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外文资料--Machine learning and games.pdf

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外文资料--Machine learning and games.pdf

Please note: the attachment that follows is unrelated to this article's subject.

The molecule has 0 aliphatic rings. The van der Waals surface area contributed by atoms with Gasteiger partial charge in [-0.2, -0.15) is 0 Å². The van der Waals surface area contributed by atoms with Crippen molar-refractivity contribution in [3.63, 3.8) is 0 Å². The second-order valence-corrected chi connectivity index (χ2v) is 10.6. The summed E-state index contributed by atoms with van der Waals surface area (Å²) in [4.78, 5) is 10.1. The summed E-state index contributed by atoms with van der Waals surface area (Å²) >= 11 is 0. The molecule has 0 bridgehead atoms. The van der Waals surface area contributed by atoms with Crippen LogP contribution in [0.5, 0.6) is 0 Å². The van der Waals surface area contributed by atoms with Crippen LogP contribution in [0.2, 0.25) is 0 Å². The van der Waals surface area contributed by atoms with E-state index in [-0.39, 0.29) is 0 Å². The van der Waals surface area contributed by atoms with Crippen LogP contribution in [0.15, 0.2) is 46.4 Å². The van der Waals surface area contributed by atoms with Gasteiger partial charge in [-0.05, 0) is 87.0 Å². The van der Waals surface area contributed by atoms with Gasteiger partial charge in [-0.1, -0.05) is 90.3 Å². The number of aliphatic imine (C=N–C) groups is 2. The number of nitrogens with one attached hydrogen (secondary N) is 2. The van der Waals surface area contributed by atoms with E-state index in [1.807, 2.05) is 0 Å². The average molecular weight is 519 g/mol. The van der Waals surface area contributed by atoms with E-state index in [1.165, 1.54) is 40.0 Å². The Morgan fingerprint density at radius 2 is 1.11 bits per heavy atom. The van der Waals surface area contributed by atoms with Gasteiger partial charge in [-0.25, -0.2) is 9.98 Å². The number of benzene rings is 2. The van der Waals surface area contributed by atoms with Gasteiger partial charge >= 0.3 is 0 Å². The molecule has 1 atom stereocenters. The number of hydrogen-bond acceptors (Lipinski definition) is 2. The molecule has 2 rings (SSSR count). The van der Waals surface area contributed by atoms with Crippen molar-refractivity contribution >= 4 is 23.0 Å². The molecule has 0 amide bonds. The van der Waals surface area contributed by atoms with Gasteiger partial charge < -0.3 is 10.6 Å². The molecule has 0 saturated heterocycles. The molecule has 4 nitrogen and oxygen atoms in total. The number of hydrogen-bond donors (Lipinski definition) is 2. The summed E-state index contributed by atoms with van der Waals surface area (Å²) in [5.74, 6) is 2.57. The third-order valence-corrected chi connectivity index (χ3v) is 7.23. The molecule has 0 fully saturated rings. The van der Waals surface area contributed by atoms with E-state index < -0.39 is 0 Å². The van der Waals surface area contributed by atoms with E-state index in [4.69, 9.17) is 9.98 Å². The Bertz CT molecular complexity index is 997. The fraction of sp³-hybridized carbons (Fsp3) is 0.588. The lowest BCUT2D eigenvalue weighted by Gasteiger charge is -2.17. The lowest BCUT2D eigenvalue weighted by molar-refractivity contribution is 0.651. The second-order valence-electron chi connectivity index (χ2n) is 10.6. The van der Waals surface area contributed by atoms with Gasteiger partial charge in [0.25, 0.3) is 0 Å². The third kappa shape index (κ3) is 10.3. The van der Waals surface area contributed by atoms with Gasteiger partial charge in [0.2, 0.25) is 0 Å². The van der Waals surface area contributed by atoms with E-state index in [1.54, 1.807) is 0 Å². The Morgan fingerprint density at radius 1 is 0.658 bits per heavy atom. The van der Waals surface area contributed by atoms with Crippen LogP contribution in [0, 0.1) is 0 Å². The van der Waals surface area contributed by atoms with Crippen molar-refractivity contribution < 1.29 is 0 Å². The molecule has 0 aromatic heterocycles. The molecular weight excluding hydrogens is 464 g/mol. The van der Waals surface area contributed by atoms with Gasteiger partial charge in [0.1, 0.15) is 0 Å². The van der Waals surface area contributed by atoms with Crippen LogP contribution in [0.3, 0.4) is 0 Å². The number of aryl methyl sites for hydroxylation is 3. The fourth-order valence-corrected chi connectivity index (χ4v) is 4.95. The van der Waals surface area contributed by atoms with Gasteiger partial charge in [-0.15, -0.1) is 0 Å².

MachLearn200663211–215DOI10.1007/s10994-006-8919-xGUESTEDITORIALMachinelearningandgamesMichaelBowlingJohannesFurnkranzThoreGraepelRonMusickPublishedonline10May2006SpringerScienceBusinessMedia,LLC2006Thehistoryoftheinteractionofmachinelearningandcomputergame-playinggoesbacktotheearliestdaysofArtificialIntelligence,whenArthurSamuelworkedonhisfamouschecker-playingprogram,pioneeringmanymachine-learningandgame-playingtechniquesSamuel,1959,1967.Sincethen,bothfieldshaveadvancedconsiderably,andresearchintheintersectionofthetwocanbefoundregularlyinconferencesintheirrespectivefieldsandingeneralAIconferences.ForsurveysofthefieldwerefertoGinsberg1998,Schaeffer2000,Furnkranz2001;editedvolumeshavebeencompiledbySchaefferandvandenHerik2002andbyFurnkranzandKubat2001.Inrecentyears,thecomputergamesindustryhasdiscoveredAIasanecessaryingredienttomakegamesmoreentertainingandchallengingand,viceversa,AIhasdiscoveredcom-putergamesasaninterestingandrewardingapplicationarea.Theindustry’sperspectiveiswitnessedbyaplethoraofrecentbooksongentleintroductionstoAItechniquesforgameprogrammersCollins,2002;Champanard,2003;BourgSeemann,2004;Schwab,2004oraseriesofeditedcollectionsofarticlesRabin,2002,2003,2006.AIresearchoncomputergamesbegantofollowdevelopmentsinthegamesindustryearlyon,butsinceJohnLaird’skeynoteaddressattheAAAI2000conference,inwhichheadvocatedInteractiveComputerGamesasachallengingandrewardingapplicationareaforAILairdvanLent,2001,numerousworkshopsFuOrkin,2004;Ahaetal.,2005,conferences,andspecialissuesofjournalsForbusLaird,2002demonstratethegrowingimportanceofgame-playingapplicationsforArtificialIntelligence.M.Bowlingenvelopebacke-mailbowlingcs.ualberta.caJ.Furnkranze-mailfuernkranzinformatik.tu-darmstadt.deT.Graepele-mailthoregmicrosoft.comR.Musicke-mailmusickikuni.comSpringer212MachLearn200663211–215Games,whethercreatedforentertainment,simulation,oreducation,providegreatop-portunitiesformachinelearning.ThevarietyofpossiblevirtualworldsandthesubsequentML-relevantproblemsposedfortheagentsinthoseworldsislimitedonlybytheimagination.Furthermore,notonlyisthegamesindustrylargeandgrowinghavingsurpassedthemovieindustryinrevenueafewyearsback,butitisfacedwithatremendousdemandfornoveltythatitstrugglestoprovide.Againstthisbackdrop,machinelearningdrivensuccesseswoulddrawhigh-profileattentiontothefield.Surprisinglyhowever,themorecommercialthegametodate,thelessimpactlearninghasmade.Thisisquiteunlikeothergreatmatchesbetweenapplicationanddata-drivenanalyticssuchasdataminingandOLAP.Topicsofparticularimportanceforsuccessfulgameapplicationsincludelearninghowtoplaythegamewell,playermodeling,adaptivity,modelinterpretationandofcourseperfor-mance.TheseneedscanberecastasacallfornewpracticalandtheoreticaltoolstohelpwithlearningtoplaythegameGameworldsprovideexcellenttestbedsforinvestigatingthepoten-tialtoimproveagents’capabilitiesvialearning.Theenvironmentcanbeconstructedwithvaryingcharacteristics,fromdeterministicanddiscreteasinclassicalboardandcardgamestonon-deterministicandcontinuousasinactioncomputergames.Learningalgorithmsforsuchtaskshavebeenstudiedquitethoroughly.Probablythebest-knowninstanceofalearninggame-playingagentistheBackgammon-playingprogramTD-GammonTesauro,1995.learningaboutplayersOpponentmodeling,partnermodeling,teammodeling,andmultipleteammodelingarefascinating,interdependentandlargelyunsolvedchallengesthataimatimprovingplaybytryingtodiscoverandexploittheplans,strengths,andweaknessesofaplayer’sopponentsand/orpartners.OneofthegrandchallengesinthislineofworkaregameslikePoker,whereopponentmodelingiscrucialtoimproveovergame-theoreticallyoptimalplayBillingsetal.,2002.behaviorcaptureofplayersCreatingaconvincingavatarbasedonaplayer’sin-gamebe-haviorisaninterestingandchallengingsupervisedlearningtask.Forexample,inMassiveMultiplayerOnlineRole-playingGamesMMORGsanavatarthatistrainedtosimulateauser’sgame-playingbehaviorcouldtakehiscreator’splaceattimeswhenthehumanplayercannotattendtohisgamecharacter.FirststepsinthisareahavebeenmadeincommercialvideogamessuchasForzaMotorsportXboxwheretheplayercantraina“Drivatar”thatlearnstogoaroundthetrackinthestyleoftheplayerbyobservingandlearningfromthedrivingstyleofthatplayerandgeneralizingtonewtracksandcars.modelselectionandstabilityOnlinesettingsleadtowhatiseffectivelytheunsupervisedconstructionofmodelsbysupervisedalgorithms.Methodsforbiasingtheproposedmodelspacewithoutsignificantlossofpredictivepowerarecriticalnotjustforlearningefficiency,butinterpretiveabilityandend-userconfidence.optimizingforadaptivityBuildingopponentsthatcanjustbarelyloseininterestingwaysisjustasimportantforthegameworldascreatingworld-classopponents.Thisrequiresbuildinghighlyadaptivemodelsthatcansubstantivelypersonalizetoadversariesorpart-nerswithawiderangeofcompetenceandrapidshiftsinplaystyle.Byintroducingaverydifferentsetofupdateandoptimizationcriteriaforlearners,awealthofnewresearchtargetsarecreated.modelinterpretation“What’smynextmove”isnottheonlyquerydesiredofmodelsinagame,butitiscertainlytheonewhichgetsthemostattention.Creatingtheillusionofintelligencerequires“paintingapicture”ofanagent’sthinkingprocess.TheabilitytodescribethecurrentstateofamodelandtheprocessofinferenceinthatmodelfromSpringerMachLearn200663211–215213decisiontodecisionenablesqueriesthatprovidethefoundationforahostofsocialactionsinagamesuchaspredictions,contracts,counter-factualassertions,advice,justification,negotiation,anddemagoguery.Thesecanhaveasmuchormoreinfluenceonoutcomesasactualin-gameactions.performanceResourcerequirementsforupdateandinferencewillalwaysbeofgreatimpor-tance.TheAIdoesnotgetthebulkoftheCPUormemory,andthemachinesdrivingthemarketwillalwaysbeunderpoweredcomparedtotypicaldesktopsatanypointintime.Thisspecialissuecontainsthreearticlesandoneresearchnotethatspanthewiderangeofresearchintheintersectionofgameplayingandmachinelearning.Inthefirstcontribution,AdaptiveGameAIwithDynamicScripting,Sproncketal.tackletheproblemofadaptivitybydynamicallymodifyingtheruleswhichgoverncharacterbe-haviorin-game.Thispaperistargetedatthecommercialgamesindustry,andprovidessomegoodinsightintoproblemsfacedbythecreatorsoftoday’sroleplayinggames.Theauthorsproposefourfunctionalandfourcomputationalrequirementsforon-linelearningingames.Theythenproceedtoshowhowdynamicscriptingfitsintothoserequirements,andprovideexperimentalevidenceofthepotentialpromiseofthisapproach.Dynamicscriptingcanbecharacterizedasstochasticoptimization.Theauthorsevaluatedynamicscriptingonboththetaskofprovidingthetoughestopponentpossible,andonthetaskofdifficultyscaling.Gooddifficultyscalingunderpinswhatmakesmostgamesfun,andsolvingthisproblemisoftenverychallengingandthesolutionsarealmostalwaysad-hoc.TheauthorspresentexperimentaldatathatcomparesdynamicscriptingtostaticopponentsandthosecontrolledbyQ-LearningandMonteCarlo.ThetestenvironmentsincludebothsimulatedgamesandanactualcommercialgameNeverwinterNights,andhelptopresentaveryinterestingstudywhichissuretoblazeapathforfurtherinterestingresearch.Thesecondpaper,UniversalParameterOptimizationinGamesBasedonSPSAbySzepesvariandKocsis,considerstheproblemofoptimizingparameterstoimprovetheperfor-manceofparameterizedpoliciesforgameplay.TheyconsidertheSimultaneousPerturbationStochasticApproximationSPSAmethodintroducedbySpall1992whichisageneralgra-dientfreeoptimizationmethodthatisapplicabletoawiderangeofoptimizationproblems.TheauthorsdemonstratethatSPSAisapplicabletoawiderangeoftypicaloptimizationproblemsingamesandproposeseveralmethodstoenhancetheperformanceofSPSA.Theseenhancementsincludetheuseofcommonrandomnumbersandantitheticvariables,acombinationwithRPROPandthereuseofsamples.TheapplicationtogamesconsidersthedomainoflearningtoplayOmahaHi-LoPokerwiththeirpokerprogramMcRaise.SPSAcombinedwiththeirproposedenhancementsleadstopokerperformancecompetitivewithTD-learning,themethodsosuccessfullyusedbyTesauro1995,forlearningaworld-classevaluationfunctionforBackgammonandstillusedintoday’sworldclassbackgammonprogramssuchasJellyFishandSnowie.Thethirdcontribution,LearningtoBidinBridgebyMarkovitchandAmit,addressestheproblemofbiddinginthegameofBridge.WhileresearchinBridgeplayinghaspioneeredMonteCarlosearchalgorithmsfortheplayingphaseofcardgamesandresultedinprogramsofconsiderablestrengthGinsberg,1999,thebiddingphase,inwhichthegoaltheso-calledcontractofthesubsequentplayingphaseisdetermined,isstillamajorweaknessofexistingBridgeprograms.ThispaperisaboutanapproachthatsupportsthedifficultbiddingphaseinthegameBridgewithtechniquesfrommachinelearning,inparticularopponentmodelingviathelearningofdecisionnetsandviamodel-basedMonteCarlosamplingtoaddresstheproblemofhiddeninformation.Theevaluationclearlyestablishesthatthesystemimproveswithlearning,anditseemsthatthelevelofplayachievedbythisprogramsurpassesthelevelSpringer214MachLearn200663211–215ofthebiddingmoduleofcurrentstate-of-the-artprogramsandapproachesthatofanexpertplayer.Finally,SadikovandBratkopresentaresearchnoteonLearningLong-termChessStrate-giesfromDatabases.Theyaddresstheproblemofknowledgediscoveryingamedatabases.Formanygamesorsubgamessuchaschessendgames,therearegamedatabasesavailable,whichcontainperfectinformationaboutthegameinthesensethatforeverypossibleposi-tion,thegame-theoreticoutcomeisstoredinadatabase.However,althoughthesedatabasescontainallinformationtoallowperfectplay,theyarenotamenabletohumananalysis,andaretypicallynotverywellunderstood.Forexample,chessGrandmasterJohnNunnanalyzedsev-eralsimplechessendgamedatabasesresultinginaseriesofwidelyacknowledgedendgamebooksNunn,1992,1994b,1995,butreadilyadmittedthathedoesnotyetunderstandallaspectsofthedatabasesheanalyzedNunn,1994a.Thispaperreportsonanattempttomakeheadwaybyautomaticallyconstructingplayingstrategiesfromchessendgamedatabases.Itdescribesamethodforbreakinguptheproblemintodifferentgamephases.Foreachphase,itisthenproposedtolearnaseparateevaluationfunctionvialinearregression.Experimentsinthethekingandrookvs.king,orkingandqueenvs.kingandrookendgamesshowencouragingresults,butalsoillustratethedifficultyoftheproblem.Machinelearninghasbeeninstrumentaltodateinbuildingsomeoftheworld’sbestplayersinBackgammonandhasleadtointerestingresultsingameslikeChessandGo.Tomoveintomainstreamcommercialgames,machinelearningresearchhastofacewhatinmanywaysaretheharderproblemsoflosingininterestingways,creatingmoreusefulillusionsofintelligence,hyper-fastadaptation,andtakingonpersona.Thearticlesinthisspecialissueprovideaglimpseintodifferentfacetsofalloftheseproblems.ReferencesAha,D.W.,Mu˜noz-AvilaH.M.,vanLent,M.Eds.,2005.Reasoning,representation,andlearningincomputergamesProceedingsoftheIJCAIworkshop.Edinburgh,ScotlandNavalResearchLaboratory,NavyCenterforAppliedResearchinArtificialIntelligence.TechnicalReportAIC-05-127.Billings,D.,Pe˜na,L.,Schaeffer,J.,Szafron,D.2002.Thechallengeofpoker.ArtificialIntelligence,1341–2,201–240,SpecialIssueonGames,ComputersandArtificialIntelligence.Bourg,D.M.,SeemannG.2004.AIforgamedevelopersCreatingintelligentbehavioringames.O’Reilly.Champanard,A.2003.AIgamedevelopment.NewRidersPublishing.Collins,M.2002.AdvancedAIgamedevelopment.WordwarePublishingInc.Forbus,K.D.,LairdJ.E.2002.Guesteditors’introductionAIandtheentertainmentindustry.IEEEIntelligentSystems,174,15–16.Fu,D.OrkinJ.Eds.,2004.ChallengesofgameAIProceedingsoftheAAAI-04workshop.AAAIPress.TechnicalReportWS-04-04.Furnkranz,J.2001.MachinelearningingamesAsurvey.InFurnkranzandKubat,2001,pp.11–59.Furnkranz,J.,KubatM.Eds.,2001.Machinesthatlearntoplaygames.Huntington,NYNovaSciencePublishers.Ginsberg,M.L.1998.Computers,gamesandtherealworld.ScientificAmericanPresents94.SpecialIssueonExploringIntelligence.Ginsberg,M.L.1999.GIBStepstowardanexpert-levelbridge-playingprogram.InProceedingsoftheInternationalJointConferenceonArtificialIntelligenceIJCAI-99,pp.584–589,Stockholm,Sweden.Laird,J.E.,vanLent,M.2001.Human-levelAI’skillerapplicationInteractivecomputergames.AIMagazine,222,15–26.Nunn,J.1992.Secretsofrookendings.Batsford.Nunn,J.1994a.Extractinginformationfromendgamedatabases.InH.J.vandenHerik,I.S.Herschberg,andJ.W.H.M.UiterwijkEds.,Advancesincomputerchess7,pp.19–34.Maastricht,TheNetherlandsUniversityofLimburg.Nunn,J.1994b.Secretsofpawnlessendings.Batsford.Springer